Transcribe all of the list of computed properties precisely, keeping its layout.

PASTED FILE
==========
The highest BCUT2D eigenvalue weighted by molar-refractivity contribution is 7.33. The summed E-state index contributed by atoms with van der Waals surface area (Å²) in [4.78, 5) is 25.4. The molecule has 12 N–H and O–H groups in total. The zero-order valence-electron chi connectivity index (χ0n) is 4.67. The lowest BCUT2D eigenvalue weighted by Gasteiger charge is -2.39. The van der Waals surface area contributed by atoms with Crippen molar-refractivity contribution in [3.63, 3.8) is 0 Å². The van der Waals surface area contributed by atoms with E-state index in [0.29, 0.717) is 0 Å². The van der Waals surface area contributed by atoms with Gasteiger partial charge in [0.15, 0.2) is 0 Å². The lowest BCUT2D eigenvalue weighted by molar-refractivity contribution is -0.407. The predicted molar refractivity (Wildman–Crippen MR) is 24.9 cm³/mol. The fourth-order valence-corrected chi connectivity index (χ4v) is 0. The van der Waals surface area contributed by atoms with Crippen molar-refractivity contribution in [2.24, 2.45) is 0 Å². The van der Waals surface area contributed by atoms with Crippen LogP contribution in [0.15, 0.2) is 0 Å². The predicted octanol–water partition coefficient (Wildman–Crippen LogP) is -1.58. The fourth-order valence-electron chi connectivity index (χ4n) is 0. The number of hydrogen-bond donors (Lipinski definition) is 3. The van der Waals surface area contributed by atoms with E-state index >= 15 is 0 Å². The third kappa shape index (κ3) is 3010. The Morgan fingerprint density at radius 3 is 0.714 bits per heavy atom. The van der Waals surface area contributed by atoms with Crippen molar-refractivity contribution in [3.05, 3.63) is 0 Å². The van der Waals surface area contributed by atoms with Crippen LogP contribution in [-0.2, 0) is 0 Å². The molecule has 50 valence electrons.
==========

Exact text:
The highest BCUT2D eigenvalue weighted by molar-refractivity contribution is 7.33. The summed E-state index contributed by atoms with van der Waals surface area (Å²) in [4.78, 5) is 25.4. The molecule has 12 N–H and O–H groups in total. The zero-order valence-electron chi connectivity index (χ0n) is 4.67. The lowest BCUT2D eigenvalue weighted by Gasteiger charge is -2.39. The van der Waals surface area contributed by atoms with Crippen molar-refractivity contribution in [3.63, 3.8) is 0 Å². The van der Waals surface area contributed by atoms with E-state index in [0.29, 0.717) is 0 Å². The van der Waals surface area contributed by atoms with Gasteiger partial charge in [0.15, 0.2) is 0 Å². The lowest BCUT2D eigenvalue weighted by molar-refractivity contribution is -0.407. The predicted molar refractivity (Wildman–Crippen MR) is 24.9 cm³/mol. The fourth-order valence-corrected chi connectivity index (χ4v) is 0. The van der Waals surface area contributed by atoms with Crippen molar-refractivity contribution in [2.24, 2.45) is 0 Å². The van der Waals surface area contributed by atoms with Crippen LogP contribution in [0.15, 0.2) is 0 Å². The predicted octanol–water partition coefficient (Wildman–Crippen LogP) is -1.58. The fourth-order valence-electron chi connectivity index (χ4n) is 0. The number of hydrogen-bond donors (Lipinski definition) is 3. The van der Waals surface area contributed by atoms with E-state index >= 15 is 0 Å². The third kappa shape index (κ3) is 3010. The Morgan fingerprint density at radius 3 is 0.714 bits per heavy atom. The van der Waals surface area contributed by atoms with Crippen molar-refractivity contribution in [3.05, 3.63) is 0 Å². The van der Waals surface area contributed by atoms with Crippen LogP contribution in [-0.2, 0) is 0 Å². The molecule has 50 valence electrons.